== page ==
Polar Husky A to Z

Arctic

Over two thousand years ago, Greek philosophers and astronomers guessed at the existence of a land far to the north, which they called Arktikos, where the sun never set in summer or rose in the winter.
They named the land Arktos, the Great Bear, which is the constellation of stars that appears above the Arctic all year long (we know it as the Big Dipper). They called the region at the other end of the world anti-Arktikos, "opposite to Arktikos."

Today we call the two Polar Regions Arctic and Antarctica. Though many people think the two regions are very alike, they are actually almost polar opposites! Antarctic -home to the South Pole- is a continent of land and glacier surrounded by ocean. The Arctic -home to the North Pole- is an ocean, the Arctic Ocean, but its southernmost limits reach into the bordering lands of Europe, Asia, North America and Greenland.

Trees cannot grow above the tree line, due to the limited growing season (hours of sunlight in the summer time), cold temperatures and year-round frozen ground.


So what are the borders of the Arctic?

Well, it really depends on who you ask!

The simplest way to define the Arctic region is as the northernmost areas of the eight countries that border the Arctic Ocean:

  • United States (Alaska)
  • Russia
  • Finland
  • Norway
  • Sweden
  • Denmark (Greenland)
  • Iceland
  • Canada

Another way to define the Arctic is according to temperature, being all areas where the average temperature in July is 10° Celsius (50° Fahrenheit) or lower. The imaginary boundary line (based on temperature) that encloses these coldest areas is called the 10° Isotherm (an isotherm is a line drawn on a map that have the same average temperature for a given period).

This definition is closely linked with the tree line. The further north you travel the smaller the trees become, until you reach the tree line. Trees cannot grow above the tree line, due to the limited growing season (hours of sunlight in the summer time), cold temperatures and year-round frozen ground. The tree line is not a circular line, but has great variation depending on the land and weather in the specific areas, and it many areas the tree line is not easily drawn. Above land above the tree line is covered in scrubs and lichen. It is known as barren land, tundra or taiga.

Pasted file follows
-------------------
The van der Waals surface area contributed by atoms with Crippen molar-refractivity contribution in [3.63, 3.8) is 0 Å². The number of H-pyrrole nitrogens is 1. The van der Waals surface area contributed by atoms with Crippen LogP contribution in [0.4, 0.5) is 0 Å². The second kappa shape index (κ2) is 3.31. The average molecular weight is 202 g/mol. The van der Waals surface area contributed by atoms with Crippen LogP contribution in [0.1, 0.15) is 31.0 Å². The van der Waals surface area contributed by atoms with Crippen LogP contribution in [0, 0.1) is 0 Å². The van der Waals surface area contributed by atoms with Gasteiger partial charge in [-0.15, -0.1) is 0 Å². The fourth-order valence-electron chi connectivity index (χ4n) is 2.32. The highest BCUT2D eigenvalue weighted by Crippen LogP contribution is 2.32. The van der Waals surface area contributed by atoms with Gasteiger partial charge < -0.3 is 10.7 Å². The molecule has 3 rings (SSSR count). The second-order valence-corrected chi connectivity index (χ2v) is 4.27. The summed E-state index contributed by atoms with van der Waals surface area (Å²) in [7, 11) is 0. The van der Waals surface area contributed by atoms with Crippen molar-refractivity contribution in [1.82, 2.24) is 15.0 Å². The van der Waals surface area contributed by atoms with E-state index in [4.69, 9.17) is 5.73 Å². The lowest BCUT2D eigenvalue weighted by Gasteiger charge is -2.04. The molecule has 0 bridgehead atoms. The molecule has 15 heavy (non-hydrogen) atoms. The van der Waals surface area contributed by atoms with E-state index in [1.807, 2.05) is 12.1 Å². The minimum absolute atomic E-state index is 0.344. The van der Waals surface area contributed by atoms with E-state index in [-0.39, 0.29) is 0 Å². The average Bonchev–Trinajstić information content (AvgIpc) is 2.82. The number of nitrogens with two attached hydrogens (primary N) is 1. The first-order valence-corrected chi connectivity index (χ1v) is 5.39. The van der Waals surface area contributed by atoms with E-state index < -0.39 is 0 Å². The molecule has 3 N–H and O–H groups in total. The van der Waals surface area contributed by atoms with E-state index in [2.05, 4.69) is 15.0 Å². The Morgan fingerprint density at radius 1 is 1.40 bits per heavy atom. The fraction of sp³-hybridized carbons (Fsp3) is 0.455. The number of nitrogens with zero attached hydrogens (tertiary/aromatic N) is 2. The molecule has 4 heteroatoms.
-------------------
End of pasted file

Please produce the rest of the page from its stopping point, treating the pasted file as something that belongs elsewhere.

Dwarf willow trees can grow on Arctic tundra, but not much -they stop when they are about four inches tall!

The Arctic can also be defined according to climate zones. Climate Zones are large areas of Earth that have similar weather patterns. The coldest of these zones are the Polar Zone and and the Subarctic Zone, both of which define the Arctic region. If you look at a globe, these zones are above the Temperate Zone which includes most of North America, Europe, and Central Asia.

The Polar Zone is considered a "cold desert" and receive very little snow, a year!

The astronomical definition of the Arctic is the Arctic Circle at latitude 66.32° North.

The territory above the Arctic Circle, experience at least one day in summer when the sun never sets, and one day in the winter when the sun never rises. However this is a strictly mathematical definition. For example, the Arctic Circle runs right through Greenland, leaving a large portion of that country's polar ice-sheet to the south of the defined Arctic.

The geomorphologic viewpoint defines the Arctic according to the region that has continues and discontinues permafrost (permanent frozen soil). Geophysicists would place the Arctic boundary around the area of the Aurora Borealis and magnetic storms.

So, as you can see defining the Arctic is all a matter of perspective. Our perspective here at PolarHusky.com, is that the Arctic is a tremendously exciting, vast and fragile region, of great diversity, eco-regions, plants, animals, culture and people. We believe it is a region from which through careful study we can learn valuable lessons of great importance to the rest of our world.